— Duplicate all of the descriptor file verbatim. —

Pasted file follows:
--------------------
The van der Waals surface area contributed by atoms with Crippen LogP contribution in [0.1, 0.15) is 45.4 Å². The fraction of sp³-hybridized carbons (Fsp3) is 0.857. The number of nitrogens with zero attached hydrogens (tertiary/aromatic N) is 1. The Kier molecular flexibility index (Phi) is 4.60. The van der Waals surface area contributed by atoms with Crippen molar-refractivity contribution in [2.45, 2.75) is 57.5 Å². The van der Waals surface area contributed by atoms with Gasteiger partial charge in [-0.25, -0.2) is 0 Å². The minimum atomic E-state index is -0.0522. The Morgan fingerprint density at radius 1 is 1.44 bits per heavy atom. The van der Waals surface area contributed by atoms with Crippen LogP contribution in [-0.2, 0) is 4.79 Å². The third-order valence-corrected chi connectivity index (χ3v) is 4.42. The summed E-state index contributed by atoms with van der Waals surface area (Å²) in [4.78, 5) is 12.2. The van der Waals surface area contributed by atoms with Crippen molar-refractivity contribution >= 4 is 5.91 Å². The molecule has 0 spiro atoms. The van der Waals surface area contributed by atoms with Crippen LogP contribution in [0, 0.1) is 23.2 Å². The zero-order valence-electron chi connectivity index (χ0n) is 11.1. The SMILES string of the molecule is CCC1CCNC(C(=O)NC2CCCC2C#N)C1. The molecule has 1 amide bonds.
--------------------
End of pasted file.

The van der Waals surface area contributed by atoms with Crippen LogP contribution in [0.1, 0.15) is 45.4 Å². The fraction of sp³-hybridized carbons (Fsp3) is 0.857. The number of nitrogens with zero attached hydrogens (tertiary/aromatic N) is 1. The Kier molecular flexibility index (Phi) is 4.60. The van der Waals surface area contributed by atoms with Crippen molar-refractivity contribution in [2.45, 2.75) is 57.5 Å². The van der Waals surface area contributed by atoms with Gasteiger partial charge in [-0.25, -0.2) is 0 Å². The minimum atomic E-state index is -0.0522. The Morgan fingerprint density at radius 1 is 1.44 bits per heavy atom. The van der Waals surface area contributed by atoms with Crippen LogP contribution in [-0.2, 0) is 4.79 Å². The third-order valence-corrected chi connectivity index (χ3v) is 4.42. The summed E-state index contributed by atoms with van der Waals surface area (Å²) in [4.78, 5) is 12.2. The van der Waals surface area contributed by atoms with Crippen molar-refractivity contribution >= 4 is 5.91 Å². The molecule has 0 spiro atoms. The van der Waals surface area contributed by atoms with Crippen LogP contribution in [0, 0.1) is 23.2 Å². The zero-order valence-electron chi connectivity index (χ0n) is 11.1. The SMILES string of the molecule is CCC1CCNC(C(=O)NC2CCCC2C#N)C1. The molecule has 1 amide bonds.